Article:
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Six Steps to Become an Expert in Your Niche FAST

Six Steps to Become an Expert in Your Niche FAST

October 2, 2014 | By Jane Sanford | 2 Comments

Six steps to become an expert in your niche fastDoes this sound familiar?

You’re launching (or re-launching!) your Business-to-Business copywriting empire. You’ve chosen your industry and selected your niche. You’ve taken the programs, maybe even attended AWAI’s awesome annual B2B Copy Intensive.

You’re psyched! You’re ready! It’s the first day of your six-figure career!

You’re at your desk, ready to write your self-promotional materials that compel and captivates Fingers flexed over the keyboard, eyes bright, brain synapses firing and …


Or maybe something, but nothing inspired. Reality begins to set in. How can you set your services apart? How can you write self-promotional copy that rings so true your prospects automatically know, like, trust, and want to hire you on the spot?

Of course, some B2B copywriters have deep experience in the niche they’ve chosen. An engineer develops a freelance business writing web copy for engineering firms. An Emergency Medical Technician helps medical supply companies sell to hospitals.

They can rely on serious experience. They already speak the language of their prospects and their prospect’s customers.

But what if you’re breaking into a niche where you have no experience? How can you become an expert in this new field?

Or maybe it’s been a while since you were active in the industry. Maybe you took some time to raise your children, or you’re returning to pursue a dream from an earlier part of your life.

How in the world are you going to become versed in the current language, needs, and desires of your prospects and your prospects’ customers?

The answer is so simple, it seems obvious. But it’s surprising how many potentially successful copywriters get stuck right there, poised over their keyboard, staring at a blank screen, frozen for lack of current vocabulary and clear inspiration.

How can you avoid that awful fate and write materials that will make prospects want to hire you, right away?

The answer is two little words.

Just ask.

The Art of the Interview

Over the phone, through email, or social media, the old-fashioned interview process reveals — quickly, efficiently, and thoroughly — the “here and now” of your prospects’ innermost thoughts.

In a short period of time, you can gain critical, up-to-the-minute information. Armed with this knowledge, you’ll use phrases, lingo, and ideas that give prospective clients confidence in you. Your copy will smack of an expert who knows their stuff.

And BOOM! You’re in.

Here’s how …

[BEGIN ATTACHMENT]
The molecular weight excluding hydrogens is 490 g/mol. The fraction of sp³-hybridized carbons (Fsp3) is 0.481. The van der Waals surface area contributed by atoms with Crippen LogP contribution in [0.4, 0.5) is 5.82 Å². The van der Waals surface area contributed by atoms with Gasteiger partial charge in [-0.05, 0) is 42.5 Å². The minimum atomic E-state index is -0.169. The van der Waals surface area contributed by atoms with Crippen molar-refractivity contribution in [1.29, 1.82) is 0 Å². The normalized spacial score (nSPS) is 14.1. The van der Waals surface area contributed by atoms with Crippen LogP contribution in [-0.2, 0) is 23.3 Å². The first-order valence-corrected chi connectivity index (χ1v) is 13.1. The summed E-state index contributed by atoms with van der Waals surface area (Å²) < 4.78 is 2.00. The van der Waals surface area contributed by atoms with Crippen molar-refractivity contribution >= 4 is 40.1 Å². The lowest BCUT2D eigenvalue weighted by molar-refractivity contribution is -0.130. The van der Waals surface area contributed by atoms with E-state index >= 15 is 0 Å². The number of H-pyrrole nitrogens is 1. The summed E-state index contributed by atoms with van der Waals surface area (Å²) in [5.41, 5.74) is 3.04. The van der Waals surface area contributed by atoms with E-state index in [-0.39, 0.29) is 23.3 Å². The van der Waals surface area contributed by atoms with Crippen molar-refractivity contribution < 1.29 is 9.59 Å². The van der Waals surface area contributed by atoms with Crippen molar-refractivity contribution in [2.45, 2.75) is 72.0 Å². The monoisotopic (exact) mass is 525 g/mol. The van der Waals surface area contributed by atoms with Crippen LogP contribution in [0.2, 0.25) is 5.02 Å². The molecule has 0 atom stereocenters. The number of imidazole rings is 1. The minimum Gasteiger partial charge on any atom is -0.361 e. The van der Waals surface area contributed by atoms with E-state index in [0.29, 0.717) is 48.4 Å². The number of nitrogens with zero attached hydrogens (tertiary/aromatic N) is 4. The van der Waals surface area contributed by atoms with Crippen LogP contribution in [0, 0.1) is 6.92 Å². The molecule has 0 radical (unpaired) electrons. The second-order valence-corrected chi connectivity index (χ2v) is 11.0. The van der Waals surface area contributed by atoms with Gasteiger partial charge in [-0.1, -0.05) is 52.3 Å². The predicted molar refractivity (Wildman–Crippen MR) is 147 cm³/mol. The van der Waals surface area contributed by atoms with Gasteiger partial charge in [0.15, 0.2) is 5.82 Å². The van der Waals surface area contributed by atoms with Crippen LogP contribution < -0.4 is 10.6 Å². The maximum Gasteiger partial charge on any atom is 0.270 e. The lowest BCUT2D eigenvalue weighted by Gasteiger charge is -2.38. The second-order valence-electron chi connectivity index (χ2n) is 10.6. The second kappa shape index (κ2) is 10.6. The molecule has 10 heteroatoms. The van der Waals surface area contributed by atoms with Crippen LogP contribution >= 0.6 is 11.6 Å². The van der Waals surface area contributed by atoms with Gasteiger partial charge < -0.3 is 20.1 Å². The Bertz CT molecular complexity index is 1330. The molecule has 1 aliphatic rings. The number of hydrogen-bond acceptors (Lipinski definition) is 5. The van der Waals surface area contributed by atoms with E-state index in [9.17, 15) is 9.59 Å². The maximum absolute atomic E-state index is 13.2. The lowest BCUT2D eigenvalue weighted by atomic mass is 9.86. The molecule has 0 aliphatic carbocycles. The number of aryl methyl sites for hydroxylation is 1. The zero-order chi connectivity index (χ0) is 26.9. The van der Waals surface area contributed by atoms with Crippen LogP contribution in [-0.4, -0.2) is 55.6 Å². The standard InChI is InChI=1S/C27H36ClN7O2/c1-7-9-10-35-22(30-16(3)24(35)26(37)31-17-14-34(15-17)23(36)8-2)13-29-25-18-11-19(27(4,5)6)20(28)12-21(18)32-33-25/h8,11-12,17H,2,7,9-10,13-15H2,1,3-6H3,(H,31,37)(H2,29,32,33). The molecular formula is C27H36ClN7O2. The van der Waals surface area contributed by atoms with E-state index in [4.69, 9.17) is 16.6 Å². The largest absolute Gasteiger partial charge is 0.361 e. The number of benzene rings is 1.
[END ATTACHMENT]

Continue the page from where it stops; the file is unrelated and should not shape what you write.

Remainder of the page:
Make a list of people to interview. As a B2B copywriter, you need to have a deep understanding of two sets of people. You’ll need a list for each.

The first list includes your prospects — CEOs or marketing managers of the companies you’re targeting. You’ll need to understand what motivates them from a personal and professional standpoint.

What are their challenges, hopes, triumphs, defeats? What do they want personally? More time to enjoy with family? More money? What about professionally? Promotion? Recognition?

The second list includes your prospect’s customers. What are their needs, wants, desires? How is your prospect winning their loyalty or causing them to choose another solution? Understanding your prospect’s customers on a deep level will help you become an indispensable part of the marketing team. You’ll have your prospects eating out of your hand.


Now that you have your two lists, you need to decide what you are going to create with the research you’re about to discover. You’ll want it to be something sharable, informative, and helpful, so you can offer it as bait to get the interview. Here are a few suggestions:

  • A buzz piece or special report on current industry trends or ideas
  • An article for an industry trade magazine
  • A series of video blog posts discussing latest industry information
  • A SlideShare presentation or other sharable graphic


Decide how you’re going to contact your interviewees.

  • In person?
  • By phone?
  • By email?
  • On social media? (LinkedIn is especially effective)

In person is a very effective way to build relationships, but it’s not always possible due to geography or time. An in-person interview allows you to ask follow-up questions and sense the importance of different issues through tone and body language. If the prospect’s customers are storefronts and you have several in your area, definitely consider going in and talking to them in person.

Phone conversations also allow for follow-up questions and unexpected turns in the conversation. Sometimes the best information you get is something you never thought of asking.

If you simply can’t interview in person or on the phone, or you’re not comfortable with that format, you can use the email approach. It’s more effective if you already have an introduction in place, though.

Which is why, if you’re going to use email, try starting the conversation on LinkedIn. Create a LinkedIn profile; join LinkedIn groups to connect with the people you’d like to interview. Become involved in the group and ask for volunteers to help you with research.


Now it’s time to get prepared. People are busy, so you’ll want to know what you’re going to say in advance. Preparing questions, scripts, and emails for every step in the process beforehand makes you feel and sound professional and at ease.

Prepare a List of Interview Questions:

You’ll have two sets of questions — one for your prospects and one for your prospect’s customers. Don’t ask too many questions — always consider time. Here are some sample questions you might consider using:

For your prospects:

  1. What do you consider your competitive advantage?
  2. What trends do you see emerging in your industry?
  3. What marketing activities have you found to be the most successful? How are they working for you?
  4. Does your website play an active part in your marketing efforts?